Seven Tips on How to Make a Good Resume
It's the question on almost every job seeker's list: How to make a good resume? After
all, if your resume is no good, it won't get past the Human Resources department and you
won't get a chance to shine at the job interview.
So your resume is your first step to making sure that you get the job you deserve.
Follow these top resume writing tips to give yourself the best possible chance of your CV
making a good impression.
1. Don't be arty
Using too many fonts looks cluttered and awkward. Check your favorite newspaper or
magazine. Chances are that you'll find they only use a couple fonts and these are the
regular "boring" Times New Roman and Arial or their equivalents. Do the same or something close.
2. Bullet point your accomplishments
Unless you've just left school or have only ever flipped burgers for a living, chances
are that you've done some things that can be counted as accomplishments. Sing your own
praises here without sounding like you could make the president of the company relinquish
command because you're so much better than them.
3. Write in the third person
Over-use of the word "I" is a common mistake in resumes. And only use the present tense
if you're still doing the things you're writing about in your current job.
4. Cut out the irrelevant dead wood
Who cares what you did 30 years ago? Unless it really is relevant to the position
you're applying for today and chances are that near enough every job has moved on in that
kind of timescale. Sure, your school grades were important when you got your first job out
of school. But are they still necessary?
5. Be careful what you give away that could stand against you
Equal opportunities employers are supposed to be everywhere. But we live in the real
world. Even if your application has a separate section so that things like your ethnicity
and sex, make sure other things don't give away too much if you think there's even a hint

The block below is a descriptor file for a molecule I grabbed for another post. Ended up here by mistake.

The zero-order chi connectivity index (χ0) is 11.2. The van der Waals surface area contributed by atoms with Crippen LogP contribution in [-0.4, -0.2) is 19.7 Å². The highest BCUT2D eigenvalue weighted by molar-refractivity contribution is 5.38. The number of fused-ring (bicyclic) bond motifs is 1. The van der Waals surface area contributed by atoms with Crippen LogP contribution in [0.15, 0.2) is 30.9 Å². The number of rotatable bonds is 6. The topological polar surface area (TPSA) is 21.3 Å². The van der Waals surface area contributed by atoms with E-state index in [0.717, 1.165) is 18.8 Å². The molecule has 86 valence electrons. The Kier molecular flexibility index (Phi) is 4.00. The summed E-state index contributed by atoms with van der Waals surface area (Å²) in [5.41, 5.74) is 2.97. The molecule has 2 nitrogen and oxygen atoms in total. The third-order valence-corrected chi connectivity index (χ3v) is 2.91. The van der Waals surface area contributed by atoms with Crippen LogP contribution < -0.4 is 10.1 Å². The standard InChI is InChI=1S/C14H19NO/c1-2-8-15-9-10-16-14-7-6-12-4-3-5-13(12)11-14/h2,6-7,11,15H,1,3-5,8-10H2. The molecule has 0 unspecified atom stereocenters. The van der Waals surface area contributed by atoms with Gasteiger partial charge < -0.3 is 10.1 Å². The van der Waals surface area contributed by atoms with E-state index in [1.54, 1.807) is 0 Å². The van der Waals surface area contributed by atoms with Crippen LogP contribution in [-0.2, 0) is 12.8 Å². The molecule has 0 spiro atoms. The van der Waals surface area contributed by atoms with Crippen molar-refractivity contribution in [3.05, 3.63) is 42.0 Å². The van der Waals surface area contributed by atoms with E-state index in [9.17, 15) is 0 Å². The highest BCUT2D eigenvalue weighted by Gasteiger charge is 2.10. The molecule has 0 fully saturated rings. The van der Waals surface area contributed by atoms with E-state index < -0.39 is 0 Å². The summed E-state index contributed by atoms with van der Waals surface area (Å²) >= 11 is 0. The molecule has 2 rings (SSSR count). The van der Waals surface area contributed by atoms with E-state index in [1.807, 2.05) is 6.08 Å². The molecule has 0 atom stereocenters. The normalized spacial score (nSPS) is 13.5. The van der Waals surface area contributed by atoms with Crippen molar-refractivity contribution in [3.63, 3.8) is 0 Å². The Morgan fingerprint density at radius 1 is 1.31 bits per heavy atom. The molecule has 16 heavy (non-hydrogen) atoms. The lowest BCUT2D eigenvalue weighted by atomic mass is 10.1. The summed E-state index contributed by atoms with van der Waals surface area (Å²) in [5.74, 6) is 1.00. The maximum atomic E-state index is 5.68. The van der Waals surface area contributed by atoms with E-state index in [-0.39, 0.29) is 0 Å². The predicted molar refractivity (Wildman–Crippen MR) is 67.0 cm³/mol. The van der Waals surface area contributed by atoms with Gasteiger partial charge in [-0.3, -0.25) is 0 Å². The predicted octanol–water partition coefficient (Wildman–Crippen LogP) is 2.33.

that your prospective employer is less "equal" than you might like. Sad that you may need
to consider this, I know.
6. Show you're human
Unless you're applying to be a geek at the NSA then you need to have a life in the real
world. Hobbies, interests, that kind of thing. Whether it's watching movies, being a
member of your local cycle club or whatever. Make sure that you put down at least some
hobbies and interests. Of course, your membership of the local peace activists society may
not sit well with your application to join a producer of military hardware, so you may
occasionally need to leave things unsaid.
7. Proofread. Then proofread again
Face it, spell checkers can't spell. They don't know their "no" from their "know". In
fact, they're fairly clueless. And that grammar checker is a laugh. Don't rely on them.
Start by printing off your resume and reading it out loud. Wherever you stumble is a place
that needs improving. Ideally get a friend to read it out loud as well. They'll spot
things you didn't. Correct these problems before sending off your resume.
Get more tips and tricks on
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and increase your chances of getting your next job.
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